May 16, 2010

Employers Should Avoid Asking Certain Questions When Interviewing Job Applicants

Not all managers know what questions are appropriate to ask during an interview.

Most managers know that an employer may be held liable for making discriminatory hiring decisions; however, not all managers know what questions are—and are not—appropriate to ask during an interview. 

Simply put, a manager conducting an interview should not attempt to solicit information to enable the manager to make a hiring decision based on an applicant’s protected characteristic.  Instead, a manager should tailor questions to align with the specific job’s requirements and phrase questions so that the questions do not sound discriminatory. 

For example, a manager may be concerned about an applicant’s work eligibility or an applicant’s ability to travel on short notice; both are valid concerns.  Rather than asking an applicant about her country of origin or her child-care arrangements, however, a manager could simply ask, “Are you eligible to work in the United States?” or “Will you be able to travel on short notice?”  By asking these questions, a manager could gain needed information without leading an applicant to believe her national origin, gender or other protected characteristic influenced the decision-making process.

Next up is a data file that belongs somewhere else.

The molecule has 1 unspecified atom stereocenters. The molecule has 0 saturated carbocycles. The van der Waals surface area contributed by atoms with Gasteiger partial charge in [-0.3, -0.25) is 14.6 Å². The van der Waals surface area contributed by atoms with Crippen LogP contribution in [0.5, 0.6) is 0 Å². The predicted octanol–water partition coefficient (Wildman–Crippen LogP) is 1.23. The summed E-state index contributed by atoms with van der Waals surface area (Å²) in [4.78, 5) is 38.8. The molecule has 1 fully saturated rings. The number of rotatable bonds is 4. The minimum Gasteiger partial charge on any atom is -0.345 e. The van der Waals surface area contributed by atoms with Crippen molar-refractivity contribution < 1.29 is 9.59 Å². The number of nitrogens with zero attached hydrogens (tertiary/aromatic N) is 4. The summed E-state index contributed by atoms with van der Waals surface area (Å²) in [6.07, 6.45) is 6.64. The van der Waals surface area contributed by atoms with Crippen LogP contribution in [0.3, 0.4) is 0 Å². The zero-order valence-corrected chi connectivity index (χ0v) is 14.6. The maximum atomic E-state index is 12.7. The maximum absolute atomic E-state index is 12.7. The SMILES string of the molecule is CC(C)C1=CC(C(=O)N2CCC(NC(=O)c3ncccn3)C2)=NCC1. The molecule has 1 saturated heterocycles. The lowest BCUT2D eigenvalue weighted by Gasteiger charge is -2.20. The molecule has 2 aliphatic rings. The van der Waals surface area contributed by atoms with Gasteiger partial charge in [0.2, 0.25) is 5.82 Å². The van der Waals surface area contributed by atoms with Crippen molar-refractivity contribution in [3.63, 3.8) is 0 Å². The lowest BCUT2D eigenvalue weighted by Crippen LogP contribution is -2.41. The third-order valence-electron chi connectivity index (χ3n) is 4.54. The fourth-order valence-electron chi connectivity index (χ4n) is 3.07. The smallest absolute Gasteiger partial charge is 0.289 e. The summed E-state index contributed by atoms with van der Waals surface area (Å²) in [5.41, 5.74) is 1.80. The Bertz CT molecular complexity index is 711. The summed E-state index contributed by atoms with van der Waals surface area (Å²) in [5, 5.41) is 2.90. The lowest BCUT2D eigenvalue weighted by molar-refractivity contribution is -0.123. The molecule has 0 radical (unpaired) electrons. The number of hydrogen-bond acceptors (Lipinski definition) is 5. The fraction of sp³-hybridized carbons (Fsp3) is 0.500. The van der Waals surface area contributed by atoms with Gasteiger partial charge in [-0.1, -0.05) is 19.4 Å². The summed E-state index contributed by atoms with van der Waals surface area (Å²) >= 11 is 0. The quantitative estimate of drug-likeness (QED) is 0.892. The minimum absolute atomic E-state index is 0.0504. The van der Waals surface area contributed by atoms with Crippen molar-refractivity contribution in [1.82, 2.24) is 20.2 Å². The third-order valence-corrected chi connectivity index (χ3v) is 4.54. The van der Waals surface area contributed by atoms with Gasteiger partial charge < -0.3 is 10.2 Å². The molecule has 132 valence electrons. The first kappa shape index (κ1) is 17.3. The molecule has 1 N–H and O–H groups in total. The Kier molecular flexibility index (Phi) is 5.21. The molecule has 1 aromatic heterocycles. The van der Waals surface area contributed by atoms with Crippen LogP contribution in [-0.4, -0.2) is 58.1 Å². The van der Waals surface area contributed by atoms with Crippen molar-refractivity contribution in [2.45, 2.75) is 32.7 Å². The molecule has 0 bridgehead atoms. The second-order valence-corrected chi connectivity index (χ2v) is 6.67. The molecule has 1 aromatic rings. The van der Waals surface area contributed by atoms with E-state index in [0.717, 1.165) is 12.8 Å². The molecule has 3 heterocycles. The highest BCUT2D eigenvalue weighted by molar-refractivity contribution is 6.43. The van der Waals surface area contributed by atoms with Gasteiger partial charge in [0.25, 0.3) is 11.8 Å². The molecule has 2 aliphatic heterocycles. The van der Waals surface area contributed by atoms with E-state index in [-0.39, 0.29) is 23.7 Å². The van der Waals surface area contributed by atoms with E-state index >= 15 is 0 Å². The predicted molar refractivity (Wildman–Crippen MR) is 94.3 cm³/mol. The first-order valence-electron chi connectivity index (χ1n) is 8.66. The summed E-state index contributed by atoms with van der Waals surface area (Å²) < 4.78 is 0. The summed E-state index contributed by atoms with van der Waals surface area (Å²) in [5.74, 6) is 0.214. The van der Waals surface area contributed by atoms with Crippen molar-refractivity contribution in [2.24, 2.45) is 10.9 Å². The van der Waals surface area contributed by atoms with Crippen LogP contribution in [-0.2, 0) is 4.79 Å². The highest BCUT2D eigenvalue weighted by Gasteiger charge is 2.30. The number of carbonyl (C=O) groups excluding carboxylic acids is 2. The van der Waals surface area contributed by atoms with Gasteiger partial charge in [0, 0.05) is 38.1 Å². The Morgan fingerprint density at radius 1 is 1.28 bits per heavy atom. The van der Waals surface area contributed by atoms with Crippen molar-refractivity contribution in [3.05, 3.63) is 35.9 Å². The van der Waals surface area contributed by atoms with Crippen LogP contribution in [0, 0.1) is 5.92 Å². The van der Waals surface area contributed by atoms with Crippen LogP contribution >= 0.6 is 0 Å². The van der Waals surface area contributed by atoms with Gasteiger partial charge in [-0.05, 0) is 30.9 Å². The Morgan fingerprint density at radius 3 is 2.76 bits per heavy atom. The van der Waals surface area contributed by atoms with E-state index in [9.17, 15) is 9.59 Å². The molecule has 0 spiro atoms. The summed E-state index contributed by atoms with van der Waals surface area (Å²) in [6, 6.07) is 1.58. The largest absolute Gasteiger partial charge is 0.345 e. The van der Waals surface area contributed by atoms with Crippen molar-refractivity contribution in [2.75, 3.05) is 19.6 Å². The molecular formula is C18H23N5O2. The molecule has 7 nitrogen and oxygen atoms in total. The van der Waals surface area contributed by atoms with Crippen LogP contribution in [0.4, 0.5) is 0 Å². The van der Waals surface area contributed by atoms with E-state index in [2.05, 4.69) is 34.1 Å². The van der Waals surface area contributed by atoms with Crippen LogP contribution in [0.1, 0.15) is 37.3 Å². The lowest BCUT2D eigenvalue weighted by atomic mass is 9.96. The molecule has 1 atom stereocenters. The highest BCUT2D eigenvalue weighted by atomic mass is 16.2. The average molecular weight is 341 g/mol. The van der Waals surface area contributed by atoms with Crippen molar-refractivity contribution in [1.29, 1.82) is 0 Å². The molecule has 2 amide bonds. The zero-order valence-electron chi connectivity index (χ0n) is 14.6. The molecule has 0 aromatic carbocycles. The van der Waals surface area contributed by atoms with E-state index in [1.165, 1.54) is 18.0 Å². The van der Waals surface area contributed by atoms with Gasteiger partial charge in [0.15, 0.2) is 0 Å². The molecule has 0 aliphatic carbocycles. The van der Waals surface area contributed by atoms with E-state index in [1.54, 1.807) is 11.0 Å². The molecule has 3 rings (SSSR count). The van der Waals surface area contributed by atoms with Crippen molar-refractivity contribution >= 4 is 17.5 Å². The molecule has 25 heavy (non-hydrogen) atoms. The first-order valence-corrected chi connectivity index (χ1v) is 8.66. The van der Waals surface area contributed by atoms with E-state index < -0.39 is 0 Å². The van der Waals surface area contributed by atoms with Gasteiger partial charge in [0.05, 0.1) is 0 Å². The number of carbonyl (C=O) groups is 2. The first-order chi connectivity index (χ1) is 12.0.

To speak to a Dallas discrimination attorney, please contact the employment law lawyers at Clouse Dunn Khoshbin LLP at


Release ID: 8813